JQ: Flesh of the Void was shot on three different types of film. Old, expired Super 8, which I developed myself, and experimented with visually, new, modern Super 8 stock, which was professionally developed, and 16mm. After I had developed the concept of the film a bit further, it was clear pretty early on that I couldn’t pull this off with digital cameras. You can always alter digital footage in post, make it look more rough and dirty, but nothing comes close to the feel and look of the actual film. At one point, I just bought dozens of stone old Kodachrome cartridges on eBay and started experimenting with it. The chemicals to develop this type of film don’t exist anymore, so I figured out my own way of developing it, which turned out to give it an intensely raw, and brutally grainy look. This was used to create the first third of the film. In the second third, it switches to new, modern Super 8 stock. I wanted the visuals to get clearer the further the film progresses. Normal Super 8 still had enough grain for me for it to feel intensely raw. The grain was actually accentuated in post. The last third was entirely shot on 16mm. The grain was still accentuated, so it also looks very grimy, but it’s a lot finer, which was ideal for the scenes we wanted to shoot for this part of the film. In the end, all the parts seamlessly add up, and the visuals of the film progress as it moves along. This was carefully done and has a subtle psychological effect. Which is the reason we shot on film. It would have been impossible to achieve all that digitally.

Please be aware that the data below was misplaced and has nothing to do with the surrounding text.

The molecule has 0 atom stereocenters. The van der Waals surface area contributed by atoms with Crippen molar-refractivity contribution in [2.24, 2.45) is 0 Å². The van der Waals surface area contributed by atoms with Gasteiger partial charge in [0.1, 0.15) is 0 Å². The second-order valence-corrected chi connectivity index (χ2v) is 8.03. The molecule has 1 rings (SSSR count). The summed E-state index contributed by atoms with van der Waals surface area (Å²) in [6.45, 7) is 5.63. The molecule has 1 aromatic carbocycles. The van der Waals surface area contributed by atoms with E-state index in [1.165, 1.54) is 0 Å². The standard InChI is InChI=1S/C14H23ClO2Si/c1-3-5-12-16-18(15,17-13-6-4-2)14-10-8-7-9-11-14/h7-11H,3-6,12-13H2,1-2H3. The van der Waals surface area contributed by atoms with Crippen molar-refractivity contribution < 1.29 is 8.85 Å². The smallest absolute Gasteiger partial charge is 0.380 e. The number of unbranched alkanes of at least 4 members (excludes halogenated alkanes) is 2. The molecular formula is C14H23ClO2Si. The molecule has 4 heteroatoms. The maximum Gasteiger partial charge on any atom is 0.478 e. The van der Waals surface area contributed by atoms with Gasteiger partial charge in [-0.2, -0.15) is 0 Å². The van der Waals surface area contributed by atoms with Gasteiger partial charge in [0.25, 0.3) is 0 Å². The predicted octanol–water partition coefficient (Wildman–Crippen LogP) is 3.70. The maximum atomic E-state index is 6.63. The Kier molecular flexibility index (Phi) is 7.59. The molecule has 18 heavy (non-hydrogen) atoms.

NOFS: How long has it taken to film/edit the film?